Is it possible to fit a quadratic or polynomial model with this type of data?

Two inputs, input one is a temperature sensor:

Input two is a valve opening on a scale from 0-100:

This is a scatter plot of the relationship between the two:

Ultimately I am hoping to fit the data to a model about the relationship and then create some sort of a function (using Python) to create some simulated results..

Can someone give me a few tips on how to go about this maybe from a statistics standpoint? I understand regression but I have yet to venture onto logistic regression and beyond to fit data like this. (not a lot of wisdom here) Anything related to a Python package would be helpful too.

• "non-normally distributed data" what do you mean by this? What sources of error do you expect? (see some links on the site here 1: what if residuals are normally distributed but y is not 2: where does the misconception that y must be normally distributed come from) – Martijn Weterings Jan 9 at 21:32
• Sorry that maybe a mistake on my end of how I am attempting to describe the data. I don't have a histogram or anything – HenryHub Jan 9 at 21:34
• @HenryHub, what Martijn is saying, is that there is no need for your y-values to be normally distributed -- only the residuals in a traditional multiple regression setting. We don't know what you mean by "fitting a model to non-normally distributed" data, since there is no such assumption. – StatsStudent Jan 9 at 21:45
• Ill remove that verbiage from the post. Would it also help if I create some residual plots & QQ? – HenryHub Jan 9 at 21:52
• I added some more graphical data... Thanks any tips & help – HenryHub Jan 9 at 22:05

It looks like you're plotting the opening of a valve over time. As the valve opens, the temperature of something (a fluid in the valve?) increases.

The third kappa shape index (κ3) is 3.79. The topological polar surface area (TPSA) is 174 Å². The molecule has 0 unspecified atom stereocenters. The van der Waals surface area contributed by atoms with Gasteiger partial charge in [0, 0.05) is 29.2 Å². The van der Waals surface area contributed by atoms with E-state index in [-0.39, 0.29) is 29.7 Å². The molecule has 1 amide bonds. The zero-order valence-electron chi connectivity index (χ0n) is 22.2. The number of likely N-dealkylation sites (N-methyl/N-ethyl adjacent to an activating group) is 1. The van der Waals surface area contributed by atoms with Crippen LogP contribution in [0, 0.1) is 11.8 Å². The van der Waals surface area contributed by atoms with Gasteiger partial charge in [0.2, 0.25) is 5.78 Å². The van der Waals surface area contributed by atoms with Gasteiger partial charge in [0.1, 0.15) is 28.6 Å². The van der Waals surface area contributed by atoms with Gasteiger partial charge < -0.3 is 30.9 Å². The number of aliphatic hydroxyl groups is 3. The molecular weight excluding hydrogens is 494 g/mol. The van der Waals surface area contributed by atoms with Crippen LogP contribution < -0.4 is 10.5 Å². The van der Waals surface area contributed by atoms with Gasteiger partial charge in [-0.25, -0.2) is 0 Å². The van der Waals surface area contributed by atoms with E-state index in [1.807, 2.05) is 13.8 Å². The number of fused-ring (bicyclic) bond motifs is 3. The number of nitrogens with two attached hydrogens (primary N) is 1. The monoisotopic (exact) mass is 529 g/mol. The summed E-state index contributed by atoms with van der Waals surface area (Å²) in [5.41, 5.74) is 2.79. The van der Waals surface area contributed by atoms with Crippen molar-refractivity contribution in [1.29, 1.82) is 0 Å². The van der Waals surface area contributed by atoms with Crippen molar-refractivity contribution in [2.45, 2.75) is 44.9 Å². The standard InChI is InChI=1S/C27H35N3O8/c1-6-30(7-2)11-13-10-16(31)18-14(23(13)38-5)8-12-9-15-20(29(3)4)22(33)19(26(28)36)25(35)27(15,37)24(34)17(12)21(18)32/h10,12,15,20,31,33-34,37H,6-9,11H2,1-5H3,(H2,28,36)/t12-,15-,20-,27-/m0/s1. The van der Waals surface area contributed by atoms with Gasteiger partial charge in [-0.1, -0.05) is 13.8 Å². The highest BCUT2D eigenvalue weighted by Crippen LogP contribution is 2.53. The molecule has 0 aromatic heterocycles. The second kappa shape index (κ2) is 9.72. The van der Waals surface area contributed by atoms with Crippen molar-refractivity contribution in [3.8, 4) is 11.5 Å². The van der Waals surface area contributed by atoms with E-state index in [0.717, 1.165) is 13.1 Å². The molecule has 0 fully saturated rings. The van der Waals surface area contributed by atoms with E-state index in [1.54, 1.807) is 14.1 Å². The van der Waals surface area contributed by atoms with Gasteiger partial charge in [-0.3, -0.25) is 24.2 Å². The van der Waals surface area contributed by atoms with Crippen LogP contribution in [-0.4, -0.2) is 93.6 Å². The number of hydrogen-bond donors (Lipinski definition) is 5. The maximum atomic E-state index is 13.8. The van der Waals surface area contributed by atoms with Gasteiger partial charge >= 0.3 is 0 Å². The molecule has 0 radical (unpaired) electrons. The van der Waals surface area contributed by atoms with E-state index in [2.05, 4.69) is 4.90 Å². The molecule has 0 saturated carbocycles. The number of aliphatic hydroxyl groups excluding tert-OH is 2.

Given that you data follows an s-curve with two bends, I would model the process using a third-order polynomial.

mydata <- data.frame(valve = seq(from = 5, to = 100, by = 5),
temp = c(rep(75, 4), 76, 79, 83, 91, 98, 103, 107, 110, 112, 113, rep(114, 3), rep(115, 3)))

lm <- lm(temp ~ poly(valve,3), data=mydata)
poly3 <- predict(lm, newdata=data.frame(mydata$valve)) plot(mydata) points(as.data.frame(cbind(mydata$valve,poly3)), pch=4, col='blue')
legend(5, 110, legend=c("Data", "3rd order Polynomial"),
pch=c(1,4), col=c('black', 'blue'), cex=0.8)


Graph of results below.

Alternatively, you can get a better fit with a spline regression. A spline is a smooth function built out of smaller, component functions.

library(splines)
mydata <- data.frame(valve = seq(from = 5, to = 100, by = 5),
temp = c(rep(75, 4), 76, 79, 83, 91, 98, 103,
107, 110, 112, 113, rep(114, 3), rep(115, 3)))

knots_x <- quantile(mydata$$valve, probs=c(0.25, .5, 0.75)) #setting knots at default IQR bounds_x <- c(20, 80) #assuming no change in temp before valve is 20% open and after 80% closed lm2 <- lm(temp ~ ns(mydata$$valve, knots=knots_x, Boundary.knots = bounds_x), data = mydata)
spline <- predict(lm2, newdata=data.frame(mydata$valve)) plot(mydata) points(as.data.frame(cbind(mydata$valve,spline)), pch=4, col='blue')
legend(5, 110, legend=c("Data", "Spline Predictions"),
pch=c(1,4), col=c('black', 'blue'), cex=0.8)


By limiting the boundary for the knots within the interval that the valve openness affects the temperature, I basically eliminated the over-shooting of the previous polynomial model. Then I put in the knots in the IQR for the data (not adjusted for the bounds).

Note that the model can still extrapolate outside of the bounds, but the model fits the data (given the assumptions) much more closely.

• Wow thanks. Yes it is a hot water valve in an HVAC ducting application and the sensor is reading the air after the hot water coil. What computing language are you using? I’ll have to do some research for this type of model in python. – HenryHub Jan 10 at 1:10
• As hinted by the poor fit, especially in the upper right, a polynomial model is a particularly poor choice for these data. The OP would be better served by explaining that and proposing a more suitable one, rather than leading them down a misleading avenue of investigation. – whuber Jan 10 at 17:16
• Henry, the code is written in R. It just a linear regression of the form temp ~ valve + valve^2 + valve ^3. @whuber, I'm not sure what other model would work better. I acknowledge that by definition the model is going to over-estimate at the bounds given the structure of the function. It is an s-type curve so a third order polynomial creates that shape. I'm not aware of another model that can create an s-shaped curve while remaining flat on the lower and upper bounds. – Blake Shurtz Jan 10 at 18:44
• A cubic polynomial does not have the requisite properties of rising from a minimum to a maximum, which (as a reasonable guess) this one must. Physical theory will suggest an appropriate form. Absent theory, if the objective merely is to fit a smooth curve to points, then a spline will do nicely. – whuber Jan 10 at 18:50
• Here is an article about spline regression in python analyticsvidhya.com/blog/2018/03/… – seanv507 Jan 11 at 7:19